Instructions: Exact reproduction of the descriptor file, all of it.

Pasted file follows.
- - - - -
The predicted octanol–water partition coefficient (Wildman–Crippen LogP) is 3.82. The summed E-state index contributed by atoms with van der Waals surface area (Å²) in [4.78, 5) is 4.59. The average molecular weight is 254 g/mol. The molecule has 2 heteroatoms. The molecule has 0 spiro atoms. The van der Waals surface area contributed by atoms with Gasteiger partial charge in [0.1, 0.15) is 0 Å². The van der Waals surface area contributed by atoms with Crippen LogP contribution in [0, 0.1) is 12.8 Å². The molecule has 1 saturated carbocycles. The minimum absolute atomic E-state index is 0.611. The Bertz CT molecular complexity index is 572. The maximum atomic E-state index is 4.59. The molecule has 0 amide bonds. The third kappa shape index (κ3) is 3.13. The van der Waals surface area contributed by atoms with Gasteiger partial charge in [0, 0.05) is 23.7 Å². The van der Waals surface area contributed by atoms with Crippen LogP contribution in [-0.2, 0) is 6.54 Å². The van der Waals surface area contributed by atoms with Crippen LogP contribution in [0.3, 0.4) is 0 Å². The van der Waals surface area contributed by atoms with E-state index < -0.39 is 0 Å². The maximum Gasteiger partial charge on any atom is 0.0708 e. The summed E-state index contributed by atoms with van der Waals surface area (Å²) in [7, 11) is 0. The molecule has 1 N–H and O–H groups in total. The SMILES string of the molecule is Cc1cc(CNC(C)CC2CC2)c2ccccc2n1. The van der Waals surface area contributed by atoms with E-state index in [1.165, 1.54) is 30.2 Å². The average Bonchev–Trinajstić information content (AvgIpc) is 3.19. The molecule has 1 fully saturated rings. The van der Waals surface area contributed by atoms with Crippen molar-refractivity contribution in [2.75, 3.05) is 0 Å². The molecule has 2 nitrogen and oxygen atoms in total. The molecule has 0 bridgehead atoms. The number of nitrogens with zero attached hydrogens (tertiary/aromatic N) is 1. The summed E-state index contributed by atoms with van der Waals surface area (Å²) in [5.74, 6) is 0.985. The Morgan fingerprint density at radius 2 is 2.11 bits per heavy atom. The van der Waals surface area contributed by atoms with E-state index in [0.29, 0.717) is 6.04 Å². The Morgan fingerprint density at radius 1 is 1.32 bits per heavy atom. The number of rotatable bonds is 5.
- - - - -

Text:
The predicted octanol–water partition coefficient (Wildman–Crippen LogP) is 3.82. The summed E-state index contributed by atoms with van der Waals surface area (Å²) in [4.78, 5) is 4.59. The average molecular weight is 254 g/mol. The molecule has 2 heteroatoms. The molecule has 0 spiro atoms. The van der Waals surface area contributed by atoms with Gasteiger partial charge in [0.1, 0.15) is 0 Å². The van der Waals surface area contributed by atoms with Crippen LogP contribution in [0, 0.1) is 12.8 Å². The molecule has 1 saturated carbocycles. The minimum absolute atomic E-state index is 0.611. The Bertz CT molecular complexity index is 572. The maximum atomic E-state index is 4.59. The molecule has 0 amide bonds. The third kappa shape index (κ3) is 3.13. The van der Waals surface area contributed by atoms with Gasteiger partial charge in [0, 0.05) is 23.7 Å². The van der Waals surface area contributed by atoms with Crippen LogP contribution in [-0.2, 0) is 6.54 Å². The van der Waals surface area contributed by atoms with Crippen LogP contribution in [0.3, 0.4) is 0 Å². The van der Waals surface area contributed by atoms with E-state index < -0.39 is 0 Å². The maximum Gasteiger partial charge on any atom is 0.0708 e. The summed E-state index contributed by atoms with van der Waals surface area (Å²) in [7, 11) is 0. The molecule has 1 N–H and O–H groups in total. The SMILES string of the molecule is Cc1cc(CNC(C)CC2CC2)c2ccccc2n1. The van der Waals surface area contributed by atoms with E-state index in [1.165, 1.54) is 30.2 Å². The average Bonchev–Trinajstić information content (AvgIpc) is 3.19. The molecule has 1 fully saturated rings. The van der Waals surface area contributed by atoms with Crippen molar-refractivity contribution in [2.75, 3.05) is 0 Å². The molecule has 2 nitrogen and oxygen atoms in total. The molecule has 0 bridgehead atoms. The number of nitrogens with zero attached hydrogens (tertiary/aromatic N) is 1. The summed E-state index contributed by atoms with van der Waals surface area (Å²) in [5.74, 6) is 0.985. The Morgan fingerprint density at radius 2 is 2.11 bits per heavy atom. The van der Waals surface area contributed by atoms with E-state index in [0.29, 0.717) is 6.04 Å². The Morgan fingerprint density at radius 1 is 1.32 bits per heavy atom. The number of rotatable bonds is 5.